• But wait, thereโ€™s moreโ€”Clicking the โ€œStart learningโ€ button sent me to a page to search for more udemy courses.
  • Benefits, then featuresโ€”Most of this email is a brochure.
  • Get the appโ€”This CTA button doesnโ€™t rankle me because the app could be useful for mobile learning.

The copy and visuals look to be copied from a brochure and pasted into this campaign. The marketing writer and graphic designer, hey, they did their jobs. Whoever approved this as the customer welcome email gets an F.

Then I received yet another welcome message from udemy.

Now this, this I can get on board with:

  • Personalizedโ€”Addressing me as โ€œJames Pโ€ is nice, but including my middle initial is awkward.
  • Personalโ€”Kudos to udemy for having this message come from Caleb, the instructor, along with his photo.
  • Invitations to connectโ€”Links invite me to join Calebโ€™s design-tips communities on Twitter, Facebook, and YouTube.
  • Personal brand promiseโ€”Caleb says he will reply to all outreach in 24 hours. Nice.
  • Reply to this messageโ€”A CTA button to reach out to Caleb.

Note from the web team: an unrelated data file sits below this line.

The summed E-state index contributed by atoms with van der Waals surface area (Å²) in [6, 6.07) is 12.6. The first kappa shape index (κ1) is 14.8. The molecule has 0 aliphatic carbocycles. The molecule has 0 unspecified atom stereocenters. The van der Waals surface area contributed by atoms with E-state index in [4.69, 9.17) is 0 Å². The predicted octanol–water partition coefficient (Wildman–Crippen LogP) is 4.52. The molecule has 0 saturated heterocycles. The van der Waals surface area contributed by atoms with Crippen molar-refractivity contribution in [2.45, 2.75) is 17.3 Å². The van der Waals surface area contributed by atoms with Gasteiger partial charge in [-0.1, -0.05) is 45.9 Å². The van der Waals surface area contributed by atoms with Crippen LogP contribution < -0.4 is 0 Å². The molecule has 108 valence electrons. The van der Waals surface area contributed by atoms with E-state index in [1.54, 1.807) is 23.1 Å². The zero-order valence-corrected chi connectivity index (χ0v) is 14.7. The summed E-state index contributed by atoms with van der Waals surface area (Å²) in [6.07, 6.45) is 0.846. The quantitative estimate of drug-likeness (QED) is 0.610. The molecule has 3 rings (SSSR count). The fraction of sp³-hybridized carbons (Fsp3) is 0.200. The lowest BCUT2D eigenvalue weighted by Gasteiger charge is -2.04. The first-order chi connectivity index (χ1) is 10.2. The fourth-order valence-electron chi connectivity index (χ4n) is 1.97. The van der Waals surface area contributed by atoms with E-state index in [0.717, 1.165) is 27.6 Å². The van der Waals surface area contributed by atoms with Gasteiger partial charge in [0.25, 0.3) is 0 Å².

Caleb asks for a positive review if you like his course. To my eyes and ears, though, this doesnโ€™t cross any line. Itโ€™s an excellent example of providing a great CX at the welcoming a new customer touchpoint. An A- for UX writing in practice, in a transactional email.

The distinctions between transactional and marketing emails will become clearer as more businesses invest in UX writing. In the meantime, read your inbox with a more critical eye and ear.

Notice which writing techniques educate, inform, and entertain, and which clearly (or subtly) market to you. Do that, and you will hone your Spidey sense for spottingโ€”and writingโ€”transactional emails that make a great UX and CX.

Keep learning

You can also read about email copywriting in this article from Respona.

About Jim Gallant

Lifelong writer, content strategist, environmental advocate, live music fiend, and dreadful guitarist at